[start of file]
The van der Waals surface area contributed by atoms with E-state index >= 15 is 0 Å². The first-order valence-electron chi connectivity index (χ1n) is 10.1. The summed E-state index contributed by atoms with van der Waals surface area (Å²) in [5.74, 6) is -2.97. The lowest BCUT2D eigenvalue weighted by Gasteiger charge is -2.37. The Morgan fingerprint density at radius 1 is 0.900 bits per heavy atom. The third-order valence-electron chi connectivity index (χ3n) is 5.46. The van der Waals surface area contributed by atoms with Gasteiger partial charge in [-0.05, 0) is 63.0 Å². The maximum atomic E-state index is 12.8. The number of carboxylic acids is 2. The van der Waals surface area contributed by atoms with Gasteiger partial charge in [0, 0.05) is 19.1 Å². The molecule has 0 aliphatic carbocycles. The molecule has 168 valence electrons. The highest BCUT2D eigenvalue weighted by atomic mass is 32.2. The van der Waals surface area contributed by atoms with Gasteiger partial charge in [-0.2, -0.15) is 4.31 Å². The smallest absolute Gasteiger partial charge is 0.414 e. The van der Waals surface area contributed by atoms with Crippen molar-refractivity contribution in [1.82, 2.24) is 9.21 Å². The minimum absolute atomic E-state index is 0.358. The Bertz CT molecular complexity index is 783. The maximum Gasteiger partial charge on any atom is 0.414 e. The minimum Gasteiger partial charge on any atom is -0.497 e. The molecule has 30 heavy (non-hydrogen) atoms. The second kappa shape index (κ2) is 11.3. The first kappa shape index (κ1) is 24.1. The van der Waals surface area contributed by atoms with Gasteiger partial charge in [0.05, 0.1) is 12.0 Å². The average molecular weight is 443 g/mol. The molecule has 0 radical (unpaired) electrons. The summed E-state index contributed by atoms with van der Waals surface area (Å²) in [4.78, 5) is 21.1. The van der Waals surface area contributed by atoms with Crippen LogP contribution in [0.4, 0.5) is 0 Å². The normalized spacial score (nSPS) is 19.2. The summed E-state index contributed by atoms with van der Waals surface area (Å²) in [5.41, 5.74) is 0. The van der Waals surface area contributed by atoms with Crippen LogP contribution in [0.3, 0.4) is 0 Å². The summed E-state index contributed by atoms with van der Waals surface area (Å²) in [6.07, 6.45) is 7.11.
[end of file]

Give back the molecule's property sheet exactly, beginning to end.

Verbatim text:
The van der Waals surface area contributed by atoms with E-state index >= 15 is 0 Å². The first-order valence-electron chi connectivity index (χ1n) is 10.1. The summed E-state index contributed by atoms with van der Waals surface area (Å²) in [5.74, 6) is -2.97. The lowest BCUT2D eigenvalue weighted by Gasteiger charge is -2.37. The Morgan fingerprint density at radius 1 is 0.900 bits per heavy atom. The third-order valence-electron chi connectivity index (χ3n) is 5.46. The van der Waals surface area contributed by atoms with Gasteiger partial charge in [-0.05, 0) is 63.0 Å². The maximum atomic E-state index is 12.8. The number of carboxylic acids is 2. The van der Waals surface area contributed by atoms with Gasteiger partial charge in [0, 0.05) is 19.1 Å². The molecule has 0 aliphatic carbocycles. The molecule has 168 valence electrons. The highest BCUT2D eigenvalue weighted by atomic mass is 32.2. The van der Waals surface area contributed by atoms with Gasteiger partial charge in [-0.2, -0.15) is 4.31 Å². The smallest absolute Gasteiger partial charge is 0.414 e. The van der Waals surface area contributed by atoms with Crippen molar-refractivity contribution in [1.82, 2.24) is 9.21 Å². The minimum absolute atomic E-state index is 0.358. The Bertz CT molecular complexity index is 783. The maximum Gasteiger partial charge on any atom is 0.414 e. The minimum Gasteiger partial charge on any atom is -0.497 e. The molecule has 30 heavy (non-hydrogen) atoms. The second kappa shape index (κ2) is 11.3. The first kappa shape index (κ1) is 24.1. The van der Waals surface area contributed by atoms with Gasteiger partial charge in [0.05, 0.1) is 12.0 Å². The average molecular weight is 443 g/mol. The molecule has 0 radical (unpaired) electrons. The summed E-state index contributed by atoms with van der Waals surface area (Å²) in [4.78, 5) is 21.1. The van der Waals surface area contributed by atoms with Crippen LogP contribution in [0.4, 0.5) is 0 Å². The normalized spacial score (nSPS) is 19.2. The summed E-state index contributed by atoms with van der Waals surface area (Å²) in [5.41, 5.74) is 0. The van der Waals surface area contributed by atoms with Crippen LogP contribution in [0.3, 0.4) is 0 Å². The summed E-state index contributed by atoms with van der Waals surface area (Å²) in [6.07, 6.45) is 7.11.